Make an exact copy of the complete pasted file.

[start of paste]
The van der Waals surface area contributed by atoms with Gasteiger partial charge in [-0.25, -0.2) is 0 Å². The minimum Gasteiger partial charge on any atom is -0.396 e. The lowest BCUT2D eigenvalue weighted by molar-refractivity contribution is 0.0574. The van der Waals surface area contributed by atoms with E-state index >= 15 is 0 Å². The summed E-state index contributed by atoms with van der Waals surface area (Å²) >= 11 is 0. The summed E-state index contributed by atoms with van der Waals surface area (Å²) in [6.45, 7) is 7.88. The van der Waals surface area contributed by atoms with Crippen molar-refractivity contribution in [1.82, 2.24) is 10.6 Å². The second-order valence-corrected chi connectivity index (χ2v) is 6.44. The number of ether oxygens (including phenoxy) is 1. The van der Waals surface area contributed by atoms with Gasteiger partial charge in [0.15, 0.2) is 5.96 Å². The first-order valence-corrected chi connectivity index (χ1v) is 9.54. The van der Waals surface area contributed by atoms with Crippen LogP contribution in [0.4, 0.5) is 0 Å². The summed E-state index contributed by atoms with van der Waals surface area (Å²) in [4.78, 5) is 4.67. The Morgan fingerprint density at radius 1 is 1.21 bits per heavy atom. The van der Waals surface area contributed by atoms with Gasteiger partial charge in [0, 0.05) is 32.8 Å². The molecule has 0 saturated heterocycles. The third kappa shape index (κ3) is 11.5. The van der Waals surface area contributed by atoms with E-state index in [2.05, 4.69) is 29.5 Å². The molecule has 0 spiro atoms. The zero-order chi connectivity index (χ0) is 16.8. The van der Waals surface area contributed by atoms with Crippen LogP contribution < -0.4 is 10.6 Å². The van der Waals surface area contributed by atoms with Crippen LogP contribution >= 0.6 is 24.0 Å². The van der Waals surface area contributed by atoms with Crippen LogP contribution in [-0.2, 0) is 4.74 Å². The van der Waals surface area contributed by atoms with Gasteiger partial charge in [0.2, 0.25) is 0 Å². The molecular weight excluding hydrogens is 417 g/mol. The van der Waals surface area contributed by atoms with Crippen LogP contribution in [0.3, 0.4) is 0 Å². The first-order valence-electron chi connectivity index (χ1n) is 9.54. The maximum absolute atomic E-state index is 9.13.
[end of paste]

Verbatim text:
The van der Waals surface area contributed by atoms with Gasteiger partial charge in [-0.25, -0.2) is 0 Å². The minimum Gasteiger partial charge on any atom is -0.396 e. The lowest BCUT2D eigenvalue weighted by molar-refractivity contribution is 0.0574. The van der Waals surface area contributed by atoms with E-state index >= 15 is 0 Å². The summed E-state index contributed by atoms with van der Waals surface area (Å²) >= 11 is 0. The summed E-state index contributed by atoms with van der Waals surface area (Å²) in [6.45, 7) is 7.88. The van der Waals surface area contributed by atoms with Crippen molar-refractivity contribution in [1.82, 2.24) is 10.6 Å². The second-order valence-corrected chi connectivity index (χ2v) is 6.44. The number of ether oxygens (including phenoxy) is 1. The van der Waals surface area contributed by atoms with Gasteiger partial charge in [0.15, 0.2) is 5.96 Å². The first-order valence-corrected chi connectivity index (χ1v) is 9.54. The van der Waals surface area contributed by atoms with Crippen LogP contribution in [0.4, 0.5) is 0 Å². The summed E-state index contributed by atoms with van der Waals surface area (Å²) in [4.78, 5) is 4.67. The Morgan fingerprint density at radius 1 is 1.21 bits per heavy atom. The van der Waals surface area contributed by atoms with Gasteiger partial charge in [0, 0.05) is 32.8 Å². The molecule has 0 saturated heterocycles. The third kappa shape index (κ3) is 11.5. The van der Waals surface area contributed by atoms with E-state index in [2.05, 4.69) is 29.5 Å². The molecule has 0 spiro atoms. The zero-order chi connectivity index (χ0) is 16.8. The van der Waals surface area contributed by atoms with Crippen LogP contribution < -0.4 is 10.6 Å². The van der Waals surface area contributed by atoms with Crippen LogP contribution >= 0.6 is 24.0 Å². The van der Waals surface area contributed by atoms with Crippen LogP contribution in [-0.2, 0) is 4.74 Å². The van der Waals surface area contributed by atoms with Gasteiger partial charge in [0.2, 0.25) is 0 Å². The molecular weight excluding hydrogens is 417 g/mol. The van der Waals surface area contributed by atoms with Crippen LogP contribution in [0.3, 0.4) is 0 Å². The first-order valence-electron chi connectivity index (χ1n) is 9.54. The maximum absolute atomic E-state index is 9.13.